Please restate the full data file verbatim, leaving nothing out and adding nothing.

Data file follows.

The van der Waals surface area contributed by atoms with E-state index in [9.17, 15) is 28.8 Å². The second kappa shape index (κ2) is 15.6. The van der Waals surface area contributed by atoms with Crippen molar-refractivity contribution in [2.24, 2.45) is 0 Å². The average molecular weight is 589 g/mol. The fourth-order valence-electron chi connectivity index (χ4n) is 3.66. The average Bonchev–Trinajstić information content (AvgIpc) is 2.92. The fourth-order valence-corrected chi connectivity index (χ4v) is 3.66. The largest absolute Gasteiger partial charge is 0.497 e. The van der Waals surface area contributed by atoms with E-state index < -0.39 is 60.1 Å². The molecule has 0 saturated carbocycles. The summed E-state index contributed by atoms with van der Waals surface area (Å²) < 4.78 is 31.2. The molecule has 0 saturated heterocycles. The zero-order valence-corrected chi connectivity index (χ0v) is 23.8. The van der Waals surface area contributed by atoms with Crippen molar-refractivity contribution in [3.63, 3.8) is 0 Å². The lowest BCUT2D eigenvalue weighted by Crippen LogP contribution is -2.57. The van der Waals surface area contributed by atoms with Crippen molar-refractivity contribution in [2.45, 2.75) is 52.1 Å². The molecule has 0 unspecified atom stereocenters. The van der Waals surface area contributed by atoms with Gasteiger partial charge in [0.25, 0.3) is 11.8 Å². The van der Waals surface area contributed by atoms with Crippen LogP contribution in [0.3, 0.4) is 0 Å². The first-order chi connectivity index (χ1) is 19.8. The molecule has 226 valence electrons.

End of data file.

The van der Waals surface area contributed by atoms with E-state index in [9.17, 15) is 28.8 Å². The second kappa shape index (κ2) is 15.6. The van der Waals surface area contributed by atoms with Crippen molar-refractivity contribution in [2.24, 2.45) is 0 Å². The average molecular weight is 589 g/mol. The fourth-order valence-electron chi connectivity index (χ4n) is 3.66. The average Bonchev–Trinajstić information content (AvgIpc) is 2.92. The fourth-order valence-corrected chi connectivity index (χ4v) is 3.66. The largest absolute Gasteiger partial charge is 0.497 e. The van der Waals surface area contributed by atoms with E-state index < -0.39 is 60.1 Å². The molecule has 0 saturated carbocycles. The summed E-state index contributed by atoms with van der Waals surface area (Å²) < 4.78 is 31.2. The molecule has 0 saturated heterocycles. The zero-order valence-corrected chi connectivity index (χ0v) is 23.8. The van der Waals surface area contributed by atoms with Crippen molar-refractivity contribution in [3.63, 3.8) is 0 Å². The lowest BCUT2D eigenvalue weighted by Crippen LogP contribution is -2.57. The van der Waals surface area contributed by atoms with Crippen molar-refractivity contribution in [2.45, 2.75) is 52.1 Å². The molecule has 0 unspecified atom stereocenters. The van der Waals surface area contributed by atoms with Gasteiger partial charge in [0.25, 0.3) is 11.8 Å². The van der Waals surface area contributed by atoms with Crippen LogP contribution in [0.3, 0.4) is 0 Å². The first-order chi connectivity index (χ1) is 19.8. The molecule has 226 valence electrons.